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University of Illinois Extension

Green Beans

March 19, 2009

Snap beans are a popular plant grown in most home vegetable gardens. They are easy to grow, taste good, and they are good for you, said a University of Illinois Extension horticulture educator.

"Snap beans are a tender, warm-season vegetable that are planted after danger of frost," said Jennifer Fishburn. "Depending on the variety, bush beans take 45 to 55 days to produce a harvestable crop, whereas pole beans begin to bear in 60 to 70 days.

"Snap beans are available in green, yellow or wax, purple, French or filet, Romano, and runner varieties."

There are two types of bean plants--bush and pole beans.

Pole bean plants climb on supports growing seven to eight feet tall. They are easily harvested and will produce a continuous supply of beans throughout the summer. Some common cultivars include: 'Blue Lake', 'Kentucky Wonder', 'Romano', and 'Kentucky Blue'.

Bush bean plants stand without support and grow one to two feet tall.

"They are the most popular because they yield well and are less work than pole beans," she said.

To ensure a continuous supply of beans, plant seeds every two to four weeks until early August. Some common cultivars include: 'Tender Crop', 'Provider', 'Top Crop', 'Roma II', and 'Royal Burgundy'.

"Snap beans were formerly called string beans because older varieties had a fibrous string running along the pod's seam," Fishburn explained. "Today's newer varieties are stringless. Look for cultivars which have a good-flavored bean combined with disease resistance."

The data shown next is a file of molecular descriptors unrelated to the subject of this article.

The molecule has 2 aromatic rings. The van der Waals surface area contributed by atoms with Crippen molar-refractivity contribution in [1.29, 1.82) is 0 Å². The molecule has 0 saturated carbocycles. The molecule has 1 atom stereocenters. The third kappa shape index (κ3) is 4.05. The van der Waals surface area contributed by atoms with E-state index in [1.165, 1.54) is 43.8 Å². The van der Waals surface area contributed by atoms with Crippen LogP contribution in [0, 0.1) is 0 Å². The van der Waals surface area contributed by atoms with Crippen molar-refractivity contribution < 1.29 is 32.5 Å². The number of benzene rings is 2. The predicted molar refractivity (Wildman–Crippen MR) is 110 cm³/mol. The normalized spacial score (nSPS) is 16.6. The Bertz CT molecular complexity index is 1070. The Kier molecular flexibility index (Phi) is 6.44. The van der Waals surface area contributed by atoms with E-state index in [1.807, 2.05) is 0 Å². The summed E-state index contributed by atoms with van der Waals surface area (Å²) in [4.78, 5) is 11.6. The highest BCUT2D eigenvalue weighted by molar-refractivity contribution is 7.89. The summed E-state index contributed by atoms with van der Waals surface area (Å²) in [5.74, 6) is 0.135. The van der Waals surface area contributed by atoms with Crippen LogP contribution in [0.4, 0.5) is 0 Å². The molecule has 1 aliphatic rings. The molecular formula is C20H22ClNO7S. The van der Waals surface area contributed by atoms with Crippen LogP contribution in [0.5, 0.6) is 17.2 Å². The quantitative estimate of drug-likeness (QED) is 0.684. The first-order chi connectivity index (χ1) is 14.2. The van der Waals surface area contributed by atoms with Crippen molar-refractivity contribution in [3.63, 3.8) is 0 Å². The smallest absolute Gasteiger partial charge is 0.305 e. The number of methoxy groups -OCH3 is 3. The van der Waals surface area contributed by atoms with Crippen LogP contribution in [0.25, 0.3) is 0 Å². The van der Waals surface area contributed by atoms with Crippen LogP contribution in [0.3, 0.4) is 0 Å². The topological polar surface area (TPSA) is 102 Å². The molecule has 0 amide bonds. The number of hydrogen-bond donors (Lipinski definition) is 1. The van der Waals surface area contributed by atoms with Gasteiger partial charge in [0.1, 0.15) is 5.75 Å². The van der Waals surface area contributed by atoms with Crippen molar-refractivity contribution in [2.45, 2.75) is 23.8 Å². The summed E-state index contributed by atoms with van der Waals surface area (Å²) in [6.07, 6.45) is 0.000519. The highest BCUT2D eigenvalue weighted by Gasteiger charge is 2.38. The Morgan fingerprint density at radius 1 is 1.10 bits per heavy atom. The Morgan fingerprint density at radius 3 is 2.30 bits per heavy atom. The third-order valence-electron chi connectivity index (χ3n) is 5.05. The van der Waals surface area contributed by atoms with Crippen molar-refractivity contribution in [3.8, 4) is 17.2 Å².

Common problems of bean plants include bean leaf beetles, bean mosaic diseases, and bacterial bean blight. Other diseases include anthracnose, rust, and white mold.

"Bean leaf beetles cause holes in the leaves and sometimes eat the pods," she said. "Harvest is not affected if less than 20 percent of foliage is eaten."

Disease incidence can be reduced by growing disease resistant cultivars, good air circulation around plants, avoiding injury to plants, avoiding over-fertilization and control of weeds.

"Harvest beans when the pods are firm, crisp (snap easily) and fully elongated," she explained. "Length of the pod depends on the cultivar. Most are harvested when five to six inches long. Be sure to harvest before the seeds within the pod develop significantly, this is before you see the seed bulge. Pick beans when the plants are dry. Picking beans from wet plants can spread diseases."

Store fresh bean pods unwashed in plastic bags in the vegetable crisper of the refrigerator for up to three days. Just before using, wash beans in cold water. Only the stem ends need to be removed. Serve raw or cooked. To retain the most nutritional value, cooking time should be brief.

"If you have an excess of green beans, they can be frozen, dried or canned," she said.

For preservation information, visit the University of Georgia, National Center for Home Food Preservation website (http://www.uga.edu/nchfp/).

"Green bean planting time is just around the corner," Fishburn said. "This summer, garden-fresh beans can also be purchased from a vendor at local farmers markets."

University of Illinois Extension's Watch Your Garden Grow website (http://www.urbanext.uiuc.edu/veggies/) has more information on growing and harvesting as well as recipes for beans.

Source: Jennifer Fishburn, Extension Educator, Horticulture, fishburn@illinois.edu

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